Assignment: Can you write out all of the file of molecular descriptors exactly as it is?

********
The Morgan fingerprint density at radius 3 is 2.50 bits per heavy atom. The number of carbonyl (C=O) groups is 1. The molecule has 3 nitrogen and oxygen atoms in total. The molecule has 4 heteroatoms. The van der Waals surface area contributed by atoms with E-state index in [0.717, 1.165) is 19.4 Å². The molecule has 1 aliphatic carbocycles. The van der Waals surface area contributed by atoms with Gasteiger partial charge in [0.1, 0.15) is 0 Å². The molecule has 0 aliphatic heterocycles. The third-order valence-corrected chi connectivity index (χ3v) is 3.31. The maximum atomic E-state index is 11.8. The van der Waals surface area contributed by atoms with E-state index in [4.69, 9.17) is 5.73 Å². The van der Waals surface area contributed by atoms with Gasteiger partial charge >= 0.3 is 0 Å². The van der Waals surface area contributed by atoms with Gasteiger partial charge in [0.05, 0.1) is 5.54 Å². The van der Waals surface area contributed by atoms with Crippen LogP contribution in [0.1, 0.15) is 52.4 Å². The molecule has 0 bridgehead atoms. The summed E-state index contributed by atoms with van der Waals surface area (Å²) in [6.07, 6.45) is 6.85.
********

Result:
The Morgan fingerprint density at radius 3 is 2.50 bits per heavy atom. The number of carbonyl (C=O) groups is 1. The molecule has 3 nitrogen and oxygen atoms in total. The molecule has 4 heteroatoms. The van der Waals surface area contributed by atoms with E-state index in [0.717, 1.165) is 19.4 Å². The molecule has 1 aliphatic carbocycles. The van der Waals surface area contributed by atoms with Gasteiger partial charge in [0.1, 0.15) is 0 Å². The molecule has 0 aliphatic heterocycles. The third-order valence-corrected chi connectivity index (χ3v) is 3.31. The maximum atomic E-state index is 11.8. The van der Waals surface area contributed by atoms with E-state index in [4.69, 9.17) is 5.73 Å². The van der Waals surface area contributed by atoms with Gasteiger partial charge >= 0.3 is 0 Å². The van der Waals surface area contributed by atoms with Gasteiger partial charge in [0.05, 0.1) is 5.54 Å². The van der Waals surface area contributed by atoms with Crippen LogP contribution in [0.1, 0.15) is 52.4 Å². The molecule has 0 bridgehead atoms. The summed E-state index contributed by atoms with van der Waals surface area (Å²) in [6.07, 6.45) is 6.85.